Improving our schools
THE Department of Education and Skills is getting much tougher in its public comments on underperforming schools.
The first evaluation report appeared on its website in February 2006 and since then a total of 3,862 have been published. The initial Whole School Evaluations were known as "WSE Lite" and were often dismissed as being too bland. Parents had to read between the lines to divine where the weaknesses in a school were. Not any more.
Praise is generously given where it is due, but so is blame. Witness the comment made about one school head in the latest batch of reports: "The principal operates on a restricted educational vision. He displays significant difficulties with leadership and management skills". And what of the school that is told its second teacher of Irish has neither Irish as a degree subject nor sufficient competence in oral Irish to teach the language? How would parents feel when they read of poor communications in their children's school where discipline problems were having "a negative effect on staff morale"?
The names of the schools are given but not those of individuals. Some of the reports are embarrassing for particular teachers, principals and members of boards of management who might be easily identifiable in their locality. However, it is important to remember that they are charged with the education of children in their care and if they are not delivering, parents have a right to expect that weaknesses are addressed and improvements made where necessary.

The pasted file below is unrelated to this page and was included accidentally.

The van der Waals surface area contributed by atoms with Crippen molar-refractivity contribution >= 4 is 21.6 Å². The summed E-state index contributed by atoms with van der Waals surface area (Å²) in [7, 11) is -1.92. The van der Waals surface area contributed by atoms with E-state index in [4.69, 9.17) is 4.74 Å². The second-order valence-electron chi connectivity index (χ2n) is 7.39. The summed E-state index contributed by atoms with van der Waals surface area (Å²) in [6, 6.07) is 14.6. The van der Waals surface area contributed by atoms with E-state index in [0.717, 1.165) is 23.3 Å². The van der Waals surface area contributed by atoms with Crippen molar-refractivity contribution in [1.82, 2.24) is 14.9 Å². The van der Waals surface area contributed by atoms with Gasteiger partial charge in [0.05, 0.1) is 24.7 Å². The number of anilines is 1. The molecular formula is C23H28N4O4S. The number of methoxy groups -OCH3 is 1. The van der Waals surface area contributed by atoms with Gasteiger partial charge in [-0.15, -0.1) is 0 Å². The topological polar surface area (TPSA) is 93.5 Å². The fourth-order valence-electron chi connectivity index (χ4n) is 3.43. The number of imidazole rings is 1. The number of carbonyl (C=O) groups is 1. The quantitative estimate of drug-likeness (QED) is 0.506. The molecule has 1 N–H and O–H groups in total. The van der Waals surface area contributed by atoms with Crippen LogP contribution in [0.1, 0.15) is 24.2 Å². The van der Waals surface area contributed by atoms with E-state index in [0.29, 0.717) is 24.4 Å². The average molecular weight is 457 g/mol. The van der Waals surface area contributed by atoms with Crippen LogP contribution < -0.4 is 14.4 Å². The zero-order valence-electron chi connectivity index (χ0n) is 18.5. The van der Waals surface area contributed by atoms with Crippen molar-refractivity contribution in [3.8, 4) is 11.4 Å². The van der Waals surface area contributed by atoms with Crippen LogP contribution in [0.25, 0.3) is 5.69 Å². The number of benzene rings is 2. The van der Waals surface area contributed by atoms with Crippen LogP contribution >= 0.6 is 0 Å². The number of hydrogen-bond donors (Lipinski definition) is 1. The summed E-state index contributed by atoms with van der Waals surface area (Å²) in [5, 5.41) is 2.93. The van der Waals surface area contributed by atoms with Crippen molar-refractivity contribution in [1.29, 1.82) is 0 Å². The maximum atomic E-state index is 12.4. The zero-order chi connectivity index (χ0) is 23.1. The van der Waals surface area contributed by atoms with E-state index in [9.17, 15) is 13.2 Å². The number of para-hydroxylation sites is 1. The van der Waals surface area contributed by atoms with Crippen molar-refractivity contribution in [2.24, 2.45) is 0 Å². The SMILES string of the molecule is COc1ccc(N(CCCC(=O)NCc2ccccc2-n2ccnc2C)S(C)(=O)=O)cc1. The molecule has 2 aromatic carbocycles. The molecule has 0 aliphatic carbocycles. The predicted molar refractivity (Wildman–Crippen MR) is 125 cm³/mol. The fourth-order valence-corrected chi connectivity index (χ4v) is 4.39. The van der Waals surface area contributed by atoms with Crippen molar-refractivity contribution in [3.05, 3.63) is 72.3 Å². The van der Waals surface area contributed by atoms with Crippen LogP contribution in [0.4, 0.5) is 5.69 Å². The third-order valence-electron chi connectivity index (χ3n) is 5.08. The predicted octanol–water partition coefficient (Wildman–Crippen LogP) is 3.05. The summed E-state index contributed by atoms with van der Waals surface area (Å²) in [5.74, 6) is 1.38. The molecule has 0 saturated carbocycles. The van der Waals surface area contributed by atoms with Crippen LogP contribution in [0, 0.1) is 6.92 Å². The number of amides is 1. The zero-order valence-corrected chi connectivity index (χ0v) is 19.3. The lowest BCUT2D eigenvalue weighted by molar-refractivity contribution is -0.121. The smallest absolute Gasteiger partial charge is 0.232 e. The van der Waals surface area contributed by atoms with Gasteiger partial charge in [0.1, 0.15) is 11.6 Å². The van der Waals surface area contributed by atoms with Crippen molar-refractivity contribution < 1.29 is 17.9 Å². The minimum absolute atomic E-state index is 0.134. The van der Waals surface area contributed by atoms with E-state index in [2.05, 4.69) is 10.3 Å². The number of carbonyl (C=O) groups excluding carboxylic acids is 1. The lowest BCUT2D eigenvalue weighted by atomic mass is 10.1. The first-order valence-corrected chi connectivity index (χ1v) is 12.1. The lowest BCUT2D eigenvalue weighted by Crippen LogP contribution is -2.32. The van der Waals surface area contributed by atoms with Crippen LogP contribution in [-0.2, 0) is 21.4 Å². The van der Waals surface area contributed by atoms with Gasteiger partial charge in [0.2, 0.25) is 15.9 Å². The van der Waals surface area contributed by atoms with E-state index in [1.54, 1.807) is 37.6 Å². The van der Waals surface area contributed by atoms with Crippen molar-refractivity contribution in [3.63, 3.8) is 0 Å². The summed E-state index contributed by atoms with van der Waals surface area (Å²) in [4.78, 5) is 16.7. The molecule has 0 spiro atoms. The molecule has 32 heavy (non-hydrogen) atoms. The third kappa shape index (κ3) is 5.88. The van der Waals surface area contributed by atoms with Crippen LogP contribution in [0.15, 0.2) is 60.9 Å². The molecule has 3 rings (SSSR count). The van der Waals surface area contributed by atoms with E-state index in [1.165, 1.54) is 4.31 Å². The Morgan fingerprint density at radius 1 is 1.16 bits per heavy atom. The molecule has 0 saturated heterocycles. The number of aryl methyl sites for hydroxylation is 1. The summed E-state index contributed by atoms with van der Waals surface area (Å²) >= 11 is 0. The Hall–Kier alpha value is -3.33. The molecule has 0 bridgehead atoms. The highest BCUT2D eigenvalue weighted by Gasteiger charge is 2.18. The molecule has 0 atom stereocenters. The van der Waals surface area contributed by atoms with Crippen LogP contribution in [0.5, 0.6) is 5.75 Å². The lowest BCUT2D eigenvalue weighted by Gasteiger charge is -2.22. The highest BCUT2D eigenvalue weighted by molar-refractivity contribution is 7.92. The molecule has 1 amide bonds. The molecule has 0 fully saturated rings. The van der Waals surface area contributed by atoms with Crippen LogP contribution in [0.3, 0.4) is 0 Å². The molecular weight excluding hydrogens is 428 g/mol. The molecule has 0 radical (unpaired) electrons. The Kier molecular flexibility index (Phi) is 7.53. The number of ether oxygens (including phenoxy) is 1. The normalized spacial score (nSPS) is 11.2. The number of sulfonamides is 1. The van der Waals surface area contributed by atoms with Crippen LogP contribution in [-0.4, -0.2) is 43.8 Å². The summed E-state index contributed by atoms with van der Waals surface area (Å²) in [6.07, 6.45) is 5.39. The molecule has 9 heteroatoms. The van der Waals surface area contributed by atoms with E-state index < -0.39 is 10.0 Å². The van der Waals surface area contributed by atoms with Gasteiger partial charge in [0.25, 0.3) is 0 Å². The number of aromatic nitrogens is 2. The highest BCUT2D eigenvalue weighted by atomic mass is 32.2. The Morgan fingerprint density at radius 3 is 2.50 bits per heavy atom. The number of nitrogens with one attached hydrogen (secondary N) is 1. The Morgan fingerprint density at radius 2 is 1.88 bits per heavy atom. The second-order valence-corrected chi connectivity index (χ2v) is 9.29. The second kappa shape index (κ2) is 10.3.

We are fortunate in this country in that teaching attracts better-qualified applicants than many other countries and that we have a generally good education system. But not all 4,000 primary and second-level schools are performing satisfactorily and increasingly they are coming under the spotlight of the department's inspectors. Their reports bear little relationship to the often crude inspection reports published in the UK and, for the most part, are constructive.
In the future, the emphasis will be on management, leadership and learning and parents and pupils will be given an opportunity to voice their opinions through questionnaires. The new style reports will affirm good practice, identify areas needing development, provide clear recommendations for improvements and be informative for parents and the wider community.